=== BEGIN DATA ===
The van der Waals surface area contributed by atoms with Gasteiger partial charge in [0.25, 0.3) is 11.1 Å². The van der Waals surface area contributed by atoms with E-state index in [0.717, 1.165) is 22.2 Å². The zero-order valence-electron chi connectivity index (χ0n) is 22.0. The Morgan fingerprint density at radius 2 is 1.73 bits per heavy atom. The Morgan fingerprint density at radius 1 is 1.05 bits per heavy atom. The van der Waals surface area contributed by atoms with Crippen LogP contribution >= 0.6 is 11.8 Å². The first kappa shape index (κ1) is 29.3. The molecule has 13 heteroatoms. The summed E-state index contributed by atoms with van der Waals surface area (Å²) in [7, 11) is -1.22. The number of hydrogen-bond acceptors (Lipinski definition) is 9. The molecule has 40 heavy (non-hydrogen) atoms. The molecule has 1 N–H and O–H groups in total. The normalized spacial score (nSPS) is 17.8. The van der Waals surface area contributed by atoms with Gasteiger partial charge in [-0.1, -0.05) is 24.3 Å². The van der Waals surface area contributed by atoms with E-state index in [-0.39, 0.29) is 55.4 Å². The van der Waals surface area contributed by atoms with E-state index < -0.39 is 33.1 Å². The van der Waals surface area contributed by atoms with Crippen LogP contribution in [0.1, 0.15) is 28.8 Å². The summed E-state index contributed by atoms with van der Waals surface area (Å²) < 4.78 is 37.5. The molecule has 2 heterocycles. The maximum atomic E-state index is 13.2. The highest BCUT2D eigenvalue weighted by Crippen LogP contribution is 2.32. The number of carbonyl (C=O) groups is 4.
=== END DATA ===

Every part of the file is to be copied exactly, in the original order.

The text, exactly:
The van der Waals surface area contributed by atoms with Gasteiger partial charge in [0.25, 0.3) is 11.1 Å². The van der Waals surface area contributed by atoms with E-state index in [0.717, 1.165) is 22.2 Å². The zero-order valence-electron chi connectivity index (χ0n) is 22.0. The Morgan fingerprint density at radius 2 is 1.73 bits per heavy atom. The Morgan fingerprint density at radius 1 is 1.05 bits per heavy atom. The van der Waals surface area contributed by atoms with Crippen LogP contribution >= 0.6 is 11.8 Å². The first kappa shape index (κ1) is 29.3. The molecule has 13 heteroatoms. The summed E-state index contributed by atoms with van der Waals surface area (Å²) in [7, 11) is -1.22. The number of hydrogen-bond acceptors (Lipinski definition) is 9. The molecule has 40 heavy (non-hydrogen) atoms. The molecule has 1 N–H and O–H groups in total. The normalized spacial score (nSPS) is 17.8. The van der Waals surface area contributed by atoms with Gasteiger partial charge in [-0.1, -0.05) is 24.3 Å². The van der Waals surface area contributed by atoms with E-state index in [-0.39, 0.29) is 55.4 Å². The van der Waals surface area contributed by atoms with E-state index < -0.39 is 33.1 Å². The van der Waals surface area contributed by atoms with Crippen LogP contribution in [0.1, 0.15) is 28.8 Å². The summed E-state index contributed by atoms with van der Waals surface area (Å²) < 4.78 is 37.5. The molecule has 2 heterocycles. The maximum atomic E-state index is 13.2. The highest BCUT2D eigenvalue weighted by Crippen LogP contribution is 2.32. The number of carbonyl (C=O) groups is 4.